Saturday, May 31, 2014

Studies in black and white with a basic Fuji kit -- X-T1 and 18-55mm

I particularly enjoy shooting black and white with a Fuji X-camera. I can set the camera to record both RAW and jpg at the same time,  and also set the camera to record black and white with the Q-menu. Since the camera uses the jpg image for its screen display, I get to see an actual black and white rendition of the image for viewing. I sometimes also set the contrast and exposure compensation to reflect what I am trying to accomplish with the images. Here I had the contrast set higher because I wanted a stark silhouette to use in creating my composition and I knew this is something I would probably be boosting later in Photoshop.

While I see the image as a jpg, I still retain a RAW image with full detail in case I want to change anything later in post -- something I did do in the two photos below. I format many of my images as squares, and the Fuji X-camera also allows me to show a square crop on the viewing screen or finder. The RAW version of the file preserves the entire image with the crop over it so I can still make some minor adjustments to the composition later in post processing  -- something I did to to tweak the composition of both images below.

For this composition I liked the stabbing thrust of the two triangular shadow shapes cutting into the Flatiron.and also slicing a hard diagonal line over the entire frame. I kept a bit of detail in the shadows of the foreground building because I thought it harmonized well with the general decoration of the Flatiron.

For this composition I wanted the four silhouetted dormers to present a hard thrust into the frame with their arrow-like tops.  I played the two diagonal lines of the building rooftops against each other and to form a zigzag compositional line starting at the bottom and working its way to the top where it disappears into the left corner of the frame. I kept the foreground shadows dark and only brightened up the one lone window in the right-most dormer for contrast and to prevent the eye from running off the frame.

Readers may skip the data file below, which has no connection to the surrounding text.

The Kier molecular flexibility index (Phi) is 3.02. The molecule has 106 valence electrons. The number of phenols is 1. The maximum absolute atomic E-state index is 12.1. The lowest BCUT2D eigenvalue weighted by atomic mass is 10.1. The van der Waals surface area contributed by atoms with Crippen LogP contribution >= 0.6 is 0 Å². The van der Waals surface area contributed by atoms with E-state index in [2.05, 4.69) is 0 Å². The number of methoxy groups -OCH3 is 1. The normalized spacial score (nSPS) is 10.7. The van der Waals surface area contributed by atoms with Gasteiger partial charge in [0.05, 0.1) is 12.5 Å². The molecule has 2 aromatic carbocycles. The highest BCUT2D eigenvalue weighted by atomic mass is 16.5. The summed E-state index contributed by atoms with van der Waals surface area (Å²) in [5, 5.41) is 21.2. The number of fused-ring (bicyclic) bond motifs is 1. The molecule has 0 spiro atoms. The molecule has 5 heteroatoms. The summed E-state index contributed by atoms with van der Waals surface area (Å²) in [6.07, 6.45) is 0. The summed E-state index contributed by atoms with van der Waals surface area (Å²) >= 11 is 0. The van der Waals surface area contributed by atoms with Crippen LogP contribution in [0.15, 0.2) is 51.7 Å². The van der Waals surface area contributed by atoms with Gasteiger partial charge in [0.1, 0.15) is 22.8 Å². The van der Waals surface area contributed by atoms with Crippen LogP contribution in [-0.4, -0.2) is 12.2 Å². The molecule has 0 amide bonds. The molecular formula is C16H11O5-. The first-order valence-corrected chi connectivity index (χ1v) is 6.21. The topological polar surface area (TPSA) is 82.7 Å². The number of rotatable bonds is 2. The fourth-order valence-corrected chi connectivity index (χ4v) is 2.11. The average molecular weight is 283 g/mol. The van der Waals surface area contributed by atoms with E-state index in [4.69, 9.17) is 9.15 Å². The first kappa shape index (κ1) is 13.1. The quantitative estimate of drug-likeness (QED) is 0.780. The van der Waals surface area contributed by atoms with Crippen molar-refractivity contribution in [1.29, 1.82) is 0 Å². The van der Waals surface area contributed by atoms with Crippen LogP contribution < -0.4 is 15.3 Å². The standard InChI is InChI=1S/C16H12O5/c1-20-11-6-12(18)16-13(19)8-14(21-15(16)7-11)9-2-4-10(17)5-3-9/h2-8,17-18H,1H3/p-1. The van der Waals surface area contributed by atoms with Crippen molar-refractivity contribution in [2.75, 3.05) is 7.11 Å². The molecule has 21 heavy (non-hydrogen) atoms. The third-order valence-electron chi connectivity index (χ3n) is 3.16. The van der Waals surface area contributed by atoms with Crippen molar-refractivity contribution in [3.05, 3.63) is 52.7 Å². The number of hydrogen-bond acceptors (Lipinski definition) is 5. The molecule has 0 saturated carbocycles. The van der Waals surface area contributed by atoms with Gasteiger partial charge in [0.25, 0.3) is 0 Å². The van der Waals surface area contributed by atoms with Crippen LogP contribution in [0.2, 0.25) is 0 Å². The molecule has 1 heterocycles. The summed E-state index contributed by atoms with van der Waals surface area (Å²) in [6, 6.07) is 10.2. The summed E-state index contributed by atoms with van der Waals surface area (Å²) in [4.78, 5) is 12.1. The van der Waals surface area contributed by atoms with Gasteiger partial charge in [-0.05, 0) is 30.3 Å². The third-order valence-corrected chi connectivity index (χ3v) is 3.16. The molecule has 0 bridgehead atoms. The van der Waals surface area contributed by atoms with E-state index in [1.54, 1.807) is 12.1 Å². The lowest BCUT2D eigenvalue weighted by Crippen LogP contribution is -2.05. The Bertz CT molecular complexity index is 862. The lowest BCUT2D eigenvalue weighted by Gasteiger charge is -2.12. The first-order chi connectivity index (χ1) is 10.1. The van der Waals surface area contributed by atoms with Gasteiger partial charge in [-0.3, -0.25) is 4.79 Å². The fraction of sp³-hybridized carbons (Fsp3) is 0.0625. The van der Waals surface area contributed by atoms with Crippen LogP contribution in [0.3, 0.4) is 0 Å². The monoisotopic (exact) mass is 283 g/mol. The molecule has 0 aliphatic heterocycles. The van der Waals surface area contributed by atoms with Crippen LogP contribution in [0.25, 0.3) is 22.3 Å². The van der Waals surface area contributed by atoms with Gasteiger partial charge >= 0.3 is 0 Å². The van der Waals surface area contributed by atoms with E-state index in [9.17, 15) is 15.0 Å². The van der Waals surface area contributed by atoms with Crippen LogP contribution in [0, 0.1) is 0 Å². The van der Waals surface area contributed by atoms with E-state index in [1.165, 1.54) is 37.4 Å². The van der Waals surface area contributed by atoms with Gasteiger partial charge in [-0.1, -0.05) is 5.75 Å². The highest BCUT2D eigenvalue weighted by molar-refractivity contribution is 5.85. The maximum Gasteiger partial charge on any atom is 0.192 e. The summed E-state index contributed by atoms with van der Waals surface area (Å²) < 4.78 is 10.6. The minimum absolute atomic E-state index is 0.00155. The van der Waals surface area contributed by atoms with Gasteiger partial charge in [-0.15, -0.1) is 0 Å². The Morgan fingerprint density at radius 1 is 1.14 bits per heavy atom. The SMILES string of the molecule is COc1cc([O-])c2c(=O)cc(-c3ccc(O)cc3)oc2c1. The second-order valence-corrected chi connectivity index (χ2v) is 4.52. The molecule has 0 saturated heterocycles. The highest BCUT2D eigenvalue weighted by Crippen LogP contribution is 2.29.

1. Thanks for sharing your photos. They are really striking.
    Would you share your camera settings for these B&W pictures.

  2. Sure thing: In both cases I worked at f/8 for good depth of field and sharpness, as this is a sweet spot for this lens. ISO was 200, and shutter speeds of 1/320 and 1/900. The focal length of the top image was at 55mm (83mm on ff), and the bottom photo was at 46mm (69mm on ff).

    1. Thanks- Also did you use any special Q settings? Contrast - etc. which B&W profile? The square cropping also looks great for this series.
      Thanks Henry

    2. Henry, I also set the highlight tone to -2 and shadow tone to +2 to increase the contrast.

  3. Enjoyed these images. A little off topic... If you don't mind me asking, what size prints have you made form your Fuji cameras. I'm wondering at what size do you start noticing there not as good as with something like a D800. Im con siding getting interchangeable lens mirror less system and I'm down between the Sony a7r and the Fuji. I want the ability to get to 16x20 prints. Have a great Sunday!

  4. Brian, I regularly make 16x20 prints and some even larger from Fuji X images. Of course, it does require up-sizing, but that is not much of a problem when a print is the final use of the file. A 24mp sensor has a native image size of 13x20 , and the D800 is 16x24. As image size approaches 20x24 and beyond you will notice a difference.